I think it's worth spelling out what's going on here. In my view, it's part of the natural transition from "problem orientation" to "solution orientation".
On the one hand, you're absolutely right: solving the problem you mention is very much in scope, and should be part of the overall initiative.
On the other hand, when it comes to design, there's a danger of "scenario solving": designing a feature too specifically to a particular use case. That can lead to global designs that don't scale well, or have lots of inconsistencies.
So, when we set out to solve a problem like "allowing owned values where references are expected", we need to simultaneously keep our eye on the prize -- the full set of problems we want to solve -- and yet make sure the design we do fits into the broader context of the language.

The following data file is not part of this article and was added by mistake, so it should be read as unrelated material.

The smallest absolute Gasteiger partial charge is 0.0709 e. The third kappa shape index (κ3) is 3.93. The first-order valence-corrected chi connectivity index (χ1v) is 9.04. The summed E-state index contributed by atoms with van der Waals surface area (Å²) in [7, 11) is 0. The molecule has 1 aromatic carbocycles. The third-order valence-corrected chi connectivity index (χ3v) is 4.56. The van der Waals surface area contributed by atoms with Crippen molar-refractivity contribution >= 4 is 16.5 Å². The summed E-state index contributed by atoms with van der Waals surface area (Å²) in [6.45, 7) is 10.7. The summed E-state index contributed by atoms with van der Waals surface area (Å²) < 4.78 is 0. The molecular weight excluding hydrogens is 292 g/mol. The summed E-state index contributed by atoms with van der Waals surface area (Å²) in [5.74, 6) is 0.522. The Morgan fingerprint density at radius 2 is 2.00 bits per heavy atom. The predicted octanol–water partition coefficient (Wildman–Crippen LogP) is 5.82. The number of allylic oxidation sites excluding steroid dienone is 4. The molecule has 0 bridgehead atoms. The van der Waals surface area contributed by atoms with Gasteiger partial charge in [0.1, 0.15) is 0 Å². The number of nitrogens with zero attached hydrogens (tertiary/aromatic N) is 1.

What people have realized on this thread is that we can:
- Extend the applicability of coercions, so that they are applied when working with functions or closures as well.
- Extend the set of coercions to include
These two things together solve the original problem. But two separate pieces of design are involved -- and in particular, the key is that we want (1) to be applicable to all coercions, not just
AsRef coercions. We set out to solve one particular, narrow problem, but found that part of our solution can actually apply to a much broader range of problems, i.e. to all kinds of coercions that you want to apply at the function/closure level.
Of course, in the end we do need to make sure that we land designs for (1) and (2) such that we solve the original problem; they're not entirely orthogonal. And that's just how the design process goes: from local to global and back, iterating until you get somewhere that solves a satisfactory set of specific problems while extending the language in a globally coherent way.